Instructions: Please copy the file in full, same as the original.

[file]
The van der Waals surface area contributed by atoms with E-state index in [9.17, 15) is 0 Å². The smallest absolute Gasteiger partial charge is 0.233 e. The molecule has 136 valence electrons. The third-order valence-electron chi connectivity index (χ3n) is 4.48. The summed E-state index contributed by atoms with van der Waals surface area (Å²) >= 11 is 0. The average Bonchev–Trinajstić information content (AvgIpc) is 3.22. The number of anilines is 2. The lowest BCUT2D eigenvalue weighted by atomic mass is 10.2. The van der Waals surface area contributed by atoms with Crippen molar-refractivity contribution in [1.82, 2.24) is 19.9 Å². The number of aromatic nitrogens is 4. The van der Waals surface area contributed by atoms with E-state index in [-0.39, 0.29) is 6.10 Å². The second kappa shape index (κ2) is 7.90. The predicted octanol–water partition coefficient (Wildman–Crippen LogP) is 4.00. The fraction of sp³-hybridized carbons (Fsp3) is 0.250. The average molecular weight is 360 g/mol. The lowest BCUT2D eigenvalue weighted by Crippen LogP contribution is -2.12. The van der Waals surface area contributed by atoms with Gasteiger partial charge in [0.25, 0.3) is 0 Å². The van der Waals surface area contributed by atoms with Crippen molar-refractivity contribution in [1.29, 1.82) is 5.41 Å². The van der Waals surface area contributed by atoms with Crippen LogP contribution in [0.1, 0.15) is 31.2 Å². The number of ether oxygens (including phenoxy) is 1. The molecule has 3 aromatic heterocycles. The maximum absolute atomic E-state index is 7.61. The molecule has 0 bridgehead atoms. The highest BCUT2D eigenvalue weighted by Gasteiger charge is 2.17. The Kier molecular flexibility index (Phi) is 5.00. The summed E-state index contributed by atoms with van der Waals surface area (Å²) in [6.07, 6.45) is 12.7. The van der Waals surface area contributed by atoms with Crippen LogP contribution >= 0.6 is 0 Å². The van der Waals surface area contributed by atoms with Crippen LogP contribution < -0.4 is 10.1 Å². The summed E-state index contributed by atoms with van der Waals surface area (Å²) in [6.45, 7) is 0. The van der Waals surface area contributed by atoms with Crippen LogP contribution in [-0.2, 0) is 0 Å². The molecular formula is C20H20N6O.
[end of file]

The van der Waals surface area contributed by atoms with E-state index in [9.17, 15) is 0 Å². The smallest absolute Gasteiger partial charge is 0.233 e. The molecule has 136 valence electrons. The third-order valence-electron chi connectivity index (χ3n) is 4.48. The summed E-state index contributed by atoms with van der Waals surface area (Å²) >= 11 is 0. The average Bonchev–Trinajstić information content (AvgIpc) is 3.22. The number of anilines is 2. The lowest BCUT2D eigenvalue weighted by atomic mass is 10.2. The van der Waals surface area contributed by atoms with Crippen molar-refractivity contribution in [1.82, 2.24) is 19.9 Å². The number of aromatic nitrogens is 4. The van der Waals surface area contributed by atoms with E-state index in [-0.39, 0.29) is 6.10 Å². The second kappa shape index (κ2) is 7.90. The predicted octanol–water partition coefficient (Wildman–Crippen LogP) is 4.00. The fraction of sp³-hybridized carbons (Fsp3) is 0.250. The average molecular weight is 360 g/mol. The lowest BCUT2D eigenvalue weighted by Crippen LogP contribution is -2.12. The van der Waals surface area contributed by atoms with Gasteiger partial charge in [0.25, 0.3) is 0 Å². The van der Waals surface area contributed by atoms with Crippen molar-refractivity contribution in [1.29, 1.82) is 5.41 Å². The van der Waals surface area contributed by atoms with Crippen LogP contribution in [0.1, 0.15) is 31.2 Å². The number of ether oxygens (including phenoxy) is 1. The molecule has 3 aromatic heterocycles. The maximum absolute atomic E-state index is 7.61. The molecule has 0 bridgehead atoms. The highest BCUT2D eigenvalue weighted by Gasteiger charge is 2.17. The Kier molecular flexibility index (Phi) is 5.00. The summed E-state index contributed by atoms with van der Waals surface area (Å²) in [6.07, 6.45) is 12.7. The van der Waals surface area contributed by atoms with Crippen LogP contribution >= 0.6 is 0 Å². The van der Waals surface area contributed by atoms with Crippen LogP contribution < -0.4 is 10.1 Å². The summed E-state index contributed by atoms with van der Waals surface area (Å²) in [6.45, 7) is 0. The van der Waals surface area contributed by atoms with Crippen LogP contribution in [-0.2, 0) is 0 Å². The molecular formula is C20H20N6O.